Not more fake John Waynes. Not blood, guts and alien gore. Not preachy didacticism, whether the indisputable doctrine comes from god or some scowling ideologue. Just stories about people who get themselves out of unhappy situations by learning and doing better. You know, just like real life.
In his film “Chef,” currently Netflixable, Jon Favreau displays a better understanding for this kind of art than anyone I know of who is actually trying to help people change their lives for the better.
“Chef” is a true benedy in my formulation. The action moves from worse to better, as compared with a maledy, where the story moves from better to worse. Carl Casper, the chef who is the central character, is the change character, and he is most improved by the end, but virtually every one of the ‘above-the-line’ characters is better by the end of the film, which I always love to see.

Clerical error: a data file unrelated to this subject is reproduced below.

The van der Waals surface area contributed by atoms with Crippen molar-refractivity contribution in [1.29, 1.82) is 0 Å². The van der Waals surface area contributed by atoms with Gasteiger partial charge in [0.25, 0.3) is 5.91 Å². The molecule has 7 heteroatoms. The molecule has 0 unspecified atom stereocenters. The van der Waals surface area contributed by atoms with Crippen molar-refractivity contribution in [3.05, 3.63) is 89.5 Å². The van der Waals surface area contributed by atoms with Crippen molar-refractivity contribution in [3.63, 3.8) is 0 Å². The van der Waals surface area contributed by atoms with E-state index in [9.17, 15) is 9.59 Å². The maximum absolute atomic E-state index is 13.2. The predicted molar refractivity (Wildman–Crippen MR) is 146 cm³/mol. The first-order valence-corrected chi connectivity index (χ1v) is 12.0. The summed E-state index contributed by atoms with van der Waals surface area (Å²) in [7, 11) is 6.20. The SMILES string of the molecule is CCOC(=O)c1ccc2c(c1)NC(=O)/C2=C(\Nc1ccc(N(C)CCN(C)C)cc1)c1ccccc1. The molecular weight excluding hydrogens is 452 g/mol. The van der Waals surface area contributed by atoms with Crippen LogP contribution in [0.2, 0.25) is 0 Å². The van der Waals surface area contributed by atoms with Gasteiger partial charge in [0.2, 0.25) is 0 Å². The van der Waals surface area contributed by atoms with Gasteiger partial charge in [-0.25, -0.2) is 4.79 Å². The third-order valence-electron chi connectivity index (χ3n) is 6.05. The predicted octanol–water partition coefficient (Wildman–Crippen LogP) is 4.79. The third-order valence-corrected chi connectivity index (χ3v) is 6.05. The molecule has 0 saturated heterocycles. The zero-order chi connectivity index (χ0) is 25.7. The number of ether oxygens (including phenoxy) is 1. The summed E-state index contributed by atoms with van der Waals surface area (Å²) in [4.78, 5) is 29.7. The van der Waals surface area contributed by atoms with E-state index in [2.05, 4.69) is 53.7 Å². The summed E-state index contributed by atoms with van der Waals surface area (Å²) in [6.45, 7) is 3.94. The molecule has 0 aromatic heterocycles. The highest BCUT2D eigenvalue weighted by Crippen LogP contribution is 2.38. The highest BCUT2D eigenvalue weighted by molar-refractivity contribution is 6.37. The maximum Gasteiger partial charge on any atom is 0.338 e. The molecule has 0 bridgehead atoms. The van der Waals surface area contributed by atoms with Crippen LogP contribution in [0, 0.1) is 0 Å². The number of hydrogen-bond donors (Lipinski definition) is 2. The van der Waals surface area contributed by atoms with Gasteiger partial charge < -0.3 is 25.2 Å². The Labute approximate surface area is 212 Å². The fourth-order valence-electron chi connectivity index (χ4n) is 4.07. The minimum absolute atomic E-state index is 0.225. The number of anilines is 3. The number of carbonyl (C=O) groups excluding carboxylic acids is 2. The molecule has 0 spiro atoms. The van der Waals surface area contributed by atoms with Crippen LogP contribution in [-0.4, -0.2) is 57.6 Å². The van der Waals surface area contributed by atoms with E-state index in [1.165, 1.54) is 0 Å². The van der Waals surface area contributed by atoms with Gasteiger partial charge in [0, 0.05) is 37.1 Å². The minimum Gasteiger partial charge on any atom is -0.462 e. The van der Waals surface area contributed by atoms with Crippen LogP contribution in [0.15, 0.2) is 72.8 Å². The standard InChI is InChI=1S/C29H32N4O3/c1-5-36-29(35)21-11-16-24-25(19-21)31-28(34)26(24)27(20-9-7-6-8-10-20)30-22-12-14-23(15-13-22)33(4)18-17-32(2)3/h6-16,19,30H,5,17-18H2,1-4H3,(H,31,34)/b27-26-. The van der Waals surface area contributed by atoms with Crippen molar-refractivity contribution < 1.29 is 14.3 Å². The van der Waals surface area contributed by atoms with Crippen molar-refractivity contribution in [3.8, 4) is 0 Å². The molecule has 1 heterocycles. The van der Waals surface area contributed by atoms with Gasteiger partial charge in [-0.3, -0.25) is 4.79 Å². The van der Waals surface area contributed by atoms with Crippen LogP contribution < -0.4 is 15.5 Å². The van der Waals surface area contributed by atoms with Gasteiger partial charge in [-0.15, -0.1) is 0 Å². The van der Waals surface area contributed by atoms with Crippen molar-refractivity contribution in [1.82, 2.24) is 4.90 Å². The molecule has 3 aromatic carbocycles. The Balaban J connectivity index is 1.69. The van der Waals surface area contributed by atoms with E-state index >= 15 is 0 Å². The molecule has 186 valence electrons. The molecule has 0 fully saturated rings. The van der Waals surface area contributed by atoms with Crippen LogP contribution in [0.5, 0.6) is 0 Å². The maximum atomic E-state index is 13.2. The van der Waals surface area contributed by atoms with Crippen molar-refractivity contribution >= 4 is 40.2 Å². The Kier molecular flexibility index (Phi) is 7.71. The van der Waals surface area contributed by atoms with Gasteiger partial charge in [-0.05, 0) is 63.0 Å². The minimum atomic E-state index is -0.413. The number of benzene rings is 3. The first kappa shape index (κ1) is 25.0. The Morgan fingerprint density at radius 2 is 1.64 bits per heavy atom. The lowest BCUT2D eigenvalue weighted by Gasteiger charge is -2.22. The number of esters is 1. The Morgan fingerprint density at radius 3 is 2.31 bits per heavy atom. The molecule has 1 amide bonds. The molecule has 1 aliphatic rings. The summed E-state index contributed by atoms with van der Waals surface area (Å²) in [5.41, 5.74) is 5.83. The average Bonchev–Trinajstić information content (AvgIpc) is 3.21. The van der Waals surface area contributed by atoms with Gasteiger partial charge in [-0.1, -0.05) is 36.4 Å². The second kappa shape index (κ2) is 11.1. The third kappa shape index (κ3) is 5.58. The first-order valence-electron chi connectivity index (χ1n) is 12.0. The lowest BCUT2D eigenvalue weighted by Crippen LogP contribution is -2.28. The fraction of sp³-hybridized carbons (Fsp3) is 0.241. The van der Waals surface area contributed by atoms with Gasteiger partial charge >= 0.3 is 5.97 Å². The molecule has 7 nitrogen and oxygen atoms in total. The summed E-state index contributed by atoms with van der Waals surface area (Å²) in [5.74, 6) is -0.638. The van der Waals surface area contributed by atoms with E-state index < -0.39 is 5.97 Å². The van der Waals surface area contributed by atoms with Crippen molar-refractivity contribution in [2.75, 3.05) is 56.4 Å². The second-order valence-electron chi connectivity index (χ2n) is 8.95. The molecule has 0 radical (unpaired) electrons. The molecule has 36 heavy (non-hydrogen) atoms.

The DISC synopsis is simple: Carl is a Incandescent-Driven who, after a career melt-down, discovers how to restructure his life as a Driven-Sociable instead. In less clinical terms, he learns how to be a better man and a much better father and husband by taking a food truck cross-country with his son and his most-loyal friend. Funny characters and situations, fast, fun dialogue and a man who redeems everyone around him by redeeming himself. Social media, especially Twitter, stands in as the chorus, and that’s fun just by itself.
Act II is guy’s guy stuff, which I like, too: Among themselves, the boys do all kinds of things they would never do were any woman around. Carl’s scenes bringing out the man in his son are especially moving – a deep exposition of what it means to be a man in the world.
It’s a touch long for a benedy, but I didn’t resent it. It’s tidy at the end, and people who hate happy endings will hate it – plausibly for the opposite of the reason I despise maledy. But if you like the idea of good people working hard and winning, “Chef” will make a hearty meal for your soul.